Maury Klein ´ 7 SummaryThe current administration continues to dismantle the safety net and regulations in placeIt is a compelling read of how everyone was encouraged to invest in Wall Street as the market kept rising then when a correction occurred it scared everyone and forced banks to call kept rising then when a correction occurred it scared everyone and forced banks to call loans it had that were based on the stocks themselves and then went under when they couldn t recover enough money to pay their depositors when they needed their money A ood book on the Crash of 1929 More history than economics but with depth into the characters of the time than Galbraith s Hoover has one up somewhat in my estimation on reading this although his inability to see the seriousness of the situation post April 1930 is unforgivable This The amazing lesson from this depression is that no one knows much about the real causes and effect of ANYTHING W W Kiplinger 1929What caused the Great Crash of 1929 That s what I ve been trying to figure out the last few weeks Stocks were over valued but there wasn t a typical bubble that suddenly burst sending the markets spiraling downward Certainly fear turned to panic selling forced the markets abruptly down during the last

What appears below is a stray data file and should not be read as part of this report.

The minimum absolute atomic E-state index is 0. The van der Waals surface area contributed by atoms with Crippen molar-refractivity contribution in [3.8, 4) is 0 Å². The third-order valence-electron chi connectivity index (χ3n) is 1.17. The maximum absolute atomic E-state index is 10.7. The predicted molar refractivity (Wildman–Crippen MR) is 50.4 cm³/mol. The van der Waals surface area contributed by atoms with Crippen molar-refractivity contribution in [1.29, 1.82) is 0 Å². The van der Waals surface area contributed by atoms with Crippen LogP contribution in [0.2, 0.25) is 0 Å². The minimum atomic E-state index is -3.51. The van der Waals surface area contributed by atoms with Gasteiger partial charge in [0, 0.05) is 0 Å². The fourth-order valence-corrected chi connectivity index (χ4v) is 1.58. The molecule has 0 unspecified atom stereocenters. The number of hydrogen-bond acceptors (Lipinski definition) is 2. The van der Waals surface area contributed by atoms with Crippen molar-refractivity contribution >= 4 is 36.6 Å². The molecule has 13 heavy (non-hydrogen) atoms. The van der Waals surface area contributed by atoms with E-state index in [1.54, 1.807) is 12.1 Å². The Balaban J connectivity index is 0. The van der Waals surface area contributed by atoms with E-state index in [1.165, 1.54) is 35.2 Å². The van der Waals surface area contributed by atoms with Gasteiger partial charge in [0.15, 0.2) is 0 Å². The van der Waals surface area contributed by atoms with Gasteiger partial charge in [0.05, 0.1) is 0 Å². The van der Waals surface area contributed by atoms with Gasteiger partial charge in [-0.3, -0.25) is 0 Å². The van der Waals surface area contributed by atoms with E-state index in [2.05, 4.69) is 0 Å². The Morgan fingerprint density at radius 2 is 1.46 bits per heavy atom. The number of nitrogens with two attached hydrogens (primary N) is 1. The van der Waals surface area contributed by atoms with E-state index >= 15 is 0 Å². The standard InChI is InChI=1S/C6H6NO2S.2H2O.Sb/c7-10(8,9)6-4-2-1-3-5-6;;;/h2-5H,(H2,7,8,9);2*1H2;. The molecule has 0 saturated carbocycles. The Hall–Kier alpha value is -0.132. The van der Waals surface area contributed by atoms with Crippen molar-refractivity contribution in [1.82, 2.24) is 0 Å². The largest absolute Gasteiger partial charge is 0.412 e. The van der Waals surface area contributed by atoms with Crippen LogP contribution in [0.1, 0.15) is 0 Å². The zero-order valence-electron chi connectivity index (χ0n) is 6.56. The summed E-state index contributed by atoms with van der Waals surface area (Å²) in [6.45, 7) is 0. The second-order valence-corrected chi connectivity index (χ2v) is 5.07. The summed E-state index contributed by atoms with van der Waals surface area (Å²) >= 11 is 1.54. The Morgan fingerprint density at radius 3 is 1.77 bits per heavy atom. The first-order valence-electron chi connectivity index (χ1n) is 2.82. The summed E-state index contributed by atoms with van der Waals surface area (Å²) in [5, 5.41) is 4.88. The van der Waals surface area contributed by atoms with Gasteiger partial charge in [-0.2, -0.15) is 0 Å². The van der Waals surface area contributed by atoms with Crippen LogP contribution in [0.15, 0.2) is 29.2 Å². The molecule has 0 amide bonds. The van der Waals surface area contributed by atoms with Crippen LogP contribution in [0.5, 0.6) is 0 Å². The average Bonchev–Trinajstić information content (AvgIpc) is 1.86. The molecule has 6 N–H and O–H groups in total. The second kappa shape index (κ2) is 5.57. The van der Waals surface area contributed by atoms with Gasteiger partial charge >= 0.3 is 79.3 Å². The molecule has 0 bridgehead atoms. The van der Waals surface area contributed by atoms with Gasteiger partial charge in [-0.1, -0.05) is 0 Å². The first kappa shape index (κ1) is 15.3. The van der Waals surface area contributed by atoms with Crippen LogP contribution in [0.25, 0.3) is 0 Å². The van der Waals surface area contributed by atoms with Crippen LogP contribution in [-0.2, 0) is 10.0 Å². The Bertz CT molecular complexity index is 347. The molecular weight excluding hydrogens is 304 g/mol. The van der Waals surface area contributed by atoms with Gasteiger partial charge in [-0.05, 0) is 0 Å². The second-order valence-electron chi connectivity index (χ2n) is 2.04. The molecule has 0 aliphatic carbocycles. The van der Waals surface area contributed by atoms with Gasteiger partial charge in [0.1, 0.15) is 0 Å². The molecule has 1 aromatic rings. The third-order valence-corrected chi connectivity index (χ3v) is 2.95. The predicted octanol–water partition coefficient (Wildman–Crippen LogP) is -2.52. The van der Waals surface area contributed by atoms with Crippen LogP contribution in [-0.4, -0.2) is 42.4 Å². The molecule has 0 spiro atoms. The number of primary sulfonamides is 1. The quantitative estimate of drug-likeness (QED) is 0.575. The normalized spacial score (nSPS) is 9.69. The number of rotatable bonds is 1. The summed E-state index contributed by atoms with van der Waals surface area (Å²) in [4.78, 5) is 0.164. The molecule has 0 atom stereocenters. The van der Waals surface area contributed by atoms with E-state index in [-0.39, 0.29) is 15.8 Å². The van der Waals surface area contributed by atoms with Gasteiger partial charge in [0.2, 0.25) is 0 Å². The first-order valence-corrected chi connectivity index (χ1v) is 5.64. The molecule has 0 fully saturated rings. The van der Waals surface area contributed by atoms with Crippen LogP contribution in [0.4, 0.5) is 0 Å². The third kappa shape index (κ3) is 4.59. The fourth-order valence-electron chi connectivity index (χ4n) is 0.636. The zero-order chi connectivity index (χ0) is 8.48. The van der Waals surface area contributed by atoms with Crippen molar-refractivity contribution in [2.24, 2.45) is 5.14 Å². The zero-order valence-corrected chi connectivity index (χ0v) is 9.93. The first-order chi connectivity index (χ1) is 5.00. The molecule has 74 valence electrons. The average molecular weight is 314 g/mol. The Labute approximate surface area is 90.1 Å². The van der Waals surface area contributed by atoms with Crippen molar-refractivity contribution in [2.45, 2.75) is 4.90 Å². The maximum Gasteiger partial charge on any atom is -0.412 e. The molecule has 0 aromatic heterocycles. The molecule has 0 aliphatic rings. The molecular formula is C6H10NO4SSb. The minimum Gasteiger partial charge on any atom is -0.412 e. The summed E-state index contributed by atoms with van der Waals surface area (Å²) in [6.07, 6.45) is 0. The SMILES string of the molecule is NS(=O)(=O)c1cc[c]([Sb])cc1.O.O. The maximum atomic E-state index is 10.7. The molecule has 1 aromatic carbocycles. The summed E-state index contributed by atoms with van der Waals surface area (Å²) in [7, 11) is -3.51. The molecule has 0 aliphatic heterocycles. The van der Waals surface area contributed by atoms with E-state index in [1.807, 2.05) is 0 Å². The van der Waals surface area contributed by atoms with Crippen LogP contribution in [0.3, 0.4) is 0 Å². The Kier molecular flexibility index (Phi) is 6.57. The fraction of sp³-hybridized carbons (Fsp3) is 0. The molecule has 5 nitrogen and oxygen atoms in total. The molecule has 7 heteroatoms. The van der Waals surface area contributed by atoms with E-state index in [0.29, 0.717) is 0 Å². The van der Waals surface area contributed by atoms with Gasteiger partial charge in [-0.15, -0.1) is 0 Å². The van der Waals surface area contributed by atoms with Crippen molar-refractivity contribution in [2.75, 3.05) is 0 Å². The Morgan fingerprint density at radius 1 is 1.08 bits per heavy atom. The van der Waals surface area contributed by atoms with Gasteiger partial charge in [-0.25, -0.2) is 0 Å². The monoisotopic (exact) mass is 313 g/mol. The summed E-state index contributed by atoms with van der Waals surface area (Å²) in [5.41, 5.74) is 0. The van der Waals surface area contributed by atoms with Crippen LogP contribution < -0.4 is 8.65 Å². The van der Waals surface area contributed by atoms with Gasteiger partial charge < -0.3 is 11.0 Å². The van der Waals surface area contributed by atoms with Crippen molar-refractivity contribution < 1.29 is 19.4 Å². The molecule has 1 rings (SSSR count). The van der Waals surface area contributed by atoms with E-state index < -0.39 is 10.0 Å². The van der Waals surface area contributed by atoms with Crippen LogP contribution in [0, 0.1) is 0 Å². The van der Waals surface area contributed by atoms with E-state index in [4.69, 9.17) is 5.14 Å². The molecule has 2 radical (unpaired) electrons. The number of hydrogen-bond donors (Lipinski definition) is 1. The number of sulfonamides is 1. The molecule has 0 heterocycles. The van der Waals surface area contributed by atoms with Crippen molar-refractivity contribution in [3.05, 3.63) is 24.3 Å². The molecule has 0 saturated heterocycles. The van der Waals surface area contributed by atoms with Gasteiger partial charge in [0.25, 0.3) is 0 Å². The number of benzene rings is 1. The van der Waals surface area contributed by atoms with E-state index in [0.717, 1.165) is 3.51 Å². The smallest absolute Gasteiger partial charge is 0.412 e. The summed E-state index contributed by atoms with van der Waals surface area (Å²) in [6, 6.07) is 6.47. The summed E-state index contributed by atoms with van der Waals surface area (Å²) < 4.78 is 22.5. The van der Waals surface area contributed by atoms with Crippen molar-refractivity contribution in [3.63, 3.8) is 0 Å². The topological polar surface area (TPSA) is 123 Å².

Weeks Of October But Whatof October But what the first massive wave of selling Who pulled the carpet out from under Wall Street and *how Turns out that no one may ever be able to put a thumb on the *Turns out that no one may ever be able to put a thumb on the cause Henry Ford curtly said the crash was due to a serious withdrawal of brains from business Klein offers a much ambitious explanation He argues that the market s crashing was due to a perfect storm created by several small marginally interrelated cultural and economic factors that all contributed to creating the Spitting Daisies Communicating Through the Sunset great market meltdown He at. Al City Bank powerful financiers Jack Morgan and Jacob Schiff Wall Street manipulators such as the legendary Jesse Liver and the lavish living Billy Durant founder of General Motors As Klein follows the careers of these men he shows us how the financial house of cardsradually rew taller as the irrational exuberance of an earlier age ripped America and convinced us that the market would continue to rise forever Then.